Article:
26 Nov 2009 - 10:23 AM  UPDATED 6 Nov 2012 - 4:30 PM

Is Lawrence Gopnik cursed to live between two worlds?

The Coen Brothers latest film, A Serious Man, begins with a quote from Rabbi Shlomo ben Yitzchak, universally known as Rashi, a medieval French rabbinical scholar and commentator. Born February 22, 1040, Rashi's commentary on the Talmud — or the "Oral Torah” that which Jewish tradition dictates was passed down to Moses — is still read today 900 years after his death.

"Receive with sympathy everything that happens to you."

Rashi didn't intrinsically know the answers but his words are interpreted the truth by many contemporary scholars and believers. As physics professor, Lawrence Gopnick (Michael Stuhlbarg)'s friend says, “Jews have tradition”. And many stand by it. For better or worse. But what if you don't heed Rashi's interpretation to the letter? What do you do then?

It seems to me that the Coens' masterful film is the perfect metaphor for contemporary spiritual life today. How does one reconcile the seeming ambiguity of ancient tradition with the daily struggles of rational life as we knew it in 1967 – or indeed today.

By biting the bullet, that's how. With conviction.

Rationality plays no part in the Shtetl Wife (Yelena Shmulenson) determined, unequivocal action. For her, the ancient knowledge that “the evil one took you” is not negotiable. There's nothing to talk about. It simply, IS.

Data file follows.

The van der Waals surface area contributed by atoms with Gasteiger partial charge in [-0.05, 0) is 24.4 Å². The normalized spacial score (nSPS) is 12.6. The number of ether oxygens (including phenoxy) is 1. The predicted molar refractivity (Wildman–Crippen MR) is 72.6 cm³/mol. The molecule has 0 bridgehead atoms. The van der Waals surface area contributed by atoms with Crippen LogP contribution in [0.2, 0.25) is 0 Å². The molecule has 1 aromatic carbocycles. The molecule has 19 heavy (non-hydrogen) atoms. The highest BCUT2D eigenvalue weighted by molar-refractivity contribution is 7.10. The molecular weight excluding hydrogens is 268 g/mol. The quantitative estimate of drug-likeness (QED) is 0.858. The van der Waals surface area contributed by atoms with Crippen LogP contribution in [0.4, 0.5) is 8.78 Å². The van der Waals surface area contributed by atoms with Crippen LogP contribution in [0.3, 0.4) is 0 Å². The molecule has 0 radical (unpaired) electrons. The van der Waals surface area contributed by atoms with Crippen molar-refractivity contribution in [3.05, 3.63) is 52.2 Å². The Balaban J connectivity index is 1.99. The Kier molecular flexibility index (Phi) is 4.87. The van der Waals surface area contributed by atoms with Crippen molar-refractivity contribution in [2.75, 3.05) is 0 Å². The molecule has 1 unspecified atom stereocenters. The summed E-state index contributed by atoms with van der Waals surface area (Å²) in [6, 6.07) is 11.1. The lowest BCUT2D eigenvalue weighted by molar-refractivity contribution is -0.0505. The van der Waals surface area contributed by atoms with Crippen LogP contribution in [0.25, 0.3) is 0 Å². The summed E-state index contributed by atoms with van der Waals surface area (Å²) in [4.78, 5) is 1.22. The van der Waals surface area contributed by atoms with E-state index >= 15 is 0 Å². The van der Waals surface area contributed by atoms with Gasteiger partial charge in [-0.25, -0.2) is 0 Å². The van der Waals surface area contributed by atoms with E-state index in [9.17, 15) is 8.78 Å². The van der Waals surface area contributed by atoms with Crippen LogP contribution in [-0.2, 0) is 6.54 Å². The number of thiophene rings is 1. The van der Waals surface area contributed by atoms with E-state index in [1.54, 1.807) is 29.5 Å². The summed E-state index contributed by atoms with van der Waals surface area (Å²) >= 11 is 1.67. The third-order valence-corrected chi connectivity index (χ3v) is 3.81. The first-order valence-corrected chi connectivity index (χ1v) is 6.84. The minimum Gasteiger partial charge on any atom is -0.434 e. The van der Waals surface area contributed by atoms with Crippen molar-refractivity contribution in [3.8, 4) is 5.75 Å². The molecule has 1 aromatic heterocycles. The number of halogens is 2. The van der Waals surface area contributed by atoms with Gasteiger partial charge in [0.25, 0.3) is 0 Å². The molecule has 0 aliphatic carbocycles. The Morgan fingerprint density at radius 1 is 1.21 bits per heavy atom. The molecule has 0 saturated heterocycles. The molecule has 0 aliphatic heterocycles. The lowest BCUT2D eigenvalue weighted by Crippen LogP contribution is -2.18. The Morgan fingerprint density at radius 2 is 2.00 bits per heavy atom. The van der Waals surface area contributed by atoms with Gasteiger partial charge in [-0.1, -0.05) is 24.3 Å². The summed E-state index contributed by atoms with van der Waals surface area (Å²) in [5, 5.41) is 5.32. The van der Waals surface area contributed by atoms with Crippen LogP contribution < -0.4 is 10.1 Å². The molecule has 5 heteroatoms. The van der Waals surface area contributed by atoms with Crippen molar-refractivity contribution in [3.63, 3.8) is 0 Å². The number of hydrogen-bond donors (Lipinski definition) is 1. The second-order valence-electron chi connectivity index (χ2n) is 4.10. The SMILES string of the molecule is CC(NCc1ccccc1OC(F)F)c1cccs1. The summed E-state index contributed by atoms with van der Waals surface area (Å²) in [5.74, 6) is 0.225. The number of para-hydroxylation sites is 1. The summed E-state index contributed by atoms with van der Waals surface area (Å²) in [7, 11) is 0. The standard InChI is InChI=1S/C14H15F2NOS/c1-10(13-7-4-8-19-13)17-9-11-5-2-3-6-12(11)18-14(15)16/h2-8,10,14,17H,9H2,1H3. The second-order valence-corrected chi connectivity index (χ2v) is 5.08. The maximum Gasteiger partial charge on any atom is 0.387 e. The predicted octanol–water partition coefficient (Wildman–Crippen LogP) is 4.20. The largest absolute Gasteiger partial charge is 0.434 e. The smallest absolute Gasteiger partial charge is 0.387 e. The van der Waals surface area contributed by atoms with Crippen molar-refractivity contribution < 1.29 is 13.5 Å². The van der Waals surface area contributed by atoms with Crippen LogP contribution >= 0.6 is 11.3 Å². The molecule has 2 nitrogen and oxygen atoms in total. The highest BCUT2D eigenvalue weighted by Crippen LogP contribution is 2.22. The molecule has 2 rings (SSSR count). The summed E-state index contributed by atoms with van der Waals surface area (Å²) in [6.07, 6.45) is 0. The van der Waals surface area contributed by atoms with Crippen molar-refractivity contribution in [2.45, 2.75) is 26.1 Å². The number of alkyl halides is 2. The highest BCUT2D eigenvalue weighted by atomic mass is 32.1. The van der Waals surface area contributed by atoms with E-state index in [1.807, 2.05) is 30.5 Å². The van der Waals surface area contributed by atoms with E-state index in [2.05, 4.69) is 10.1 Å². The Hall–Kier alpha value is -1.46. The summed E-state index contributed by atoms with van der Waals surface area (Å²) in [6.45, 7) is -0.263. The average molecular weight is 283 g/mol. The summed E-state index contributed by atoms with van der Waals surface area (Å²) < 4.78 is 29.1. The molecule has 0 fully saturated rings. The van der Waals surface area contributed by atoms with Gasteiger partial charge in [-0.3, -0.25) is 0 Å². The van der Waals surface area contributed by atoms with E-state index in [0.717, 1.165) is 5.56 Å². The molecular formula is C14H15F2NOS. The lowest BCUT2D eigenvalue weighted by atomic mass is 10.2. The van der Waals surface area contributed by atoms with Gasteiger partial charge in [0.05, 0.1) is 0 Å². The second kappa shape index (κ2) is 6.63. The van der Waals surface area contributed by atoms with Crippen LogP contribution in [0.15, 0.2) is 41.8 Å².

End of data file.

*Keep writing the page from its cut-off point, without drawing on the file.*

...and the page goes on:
Gopnick's wife Judith (Sari Lennick) has conviction to spare when she asks for a Get. She has no concern with claims of moral turpitude. For her, the correct religious protocol = correct way of life. Don't ask questions and you won't hear any lies.

While black and white are as clear as day for these women, rationality and traditional are at war for our central protagonist. Being a good man, or in fact “doing nothing” leads to despair while doing equates to freedom. What Gopnick knows in his professional life – every action has a consequence – he doesn't heed away from the classroom. He doesn't have the conviction to read the signs quick enough. By the time he registers one, something else has entered the frame to test him. No one can provide him with the answer. And he certainly struggles to help himself.

There are elements of Gopnik's life that are out of his control. By the end of the film, we are all well versed in the role of symbolism in the film and we can extrapolate what will happen to our protagonist once the credits role. Which is exactly part of the mastery of A Serious Man. We can read Lawrence's signs. I saw messages from above coming through the aerial for heavens sake. If only he could receive “F-Troop” clearly… perhaps then he would gain clarity in his own life? Too much? Maybe so. But if we can't read signs in our own life, at least we can successfully read them in his. It's always so much easier when it's not happening to you…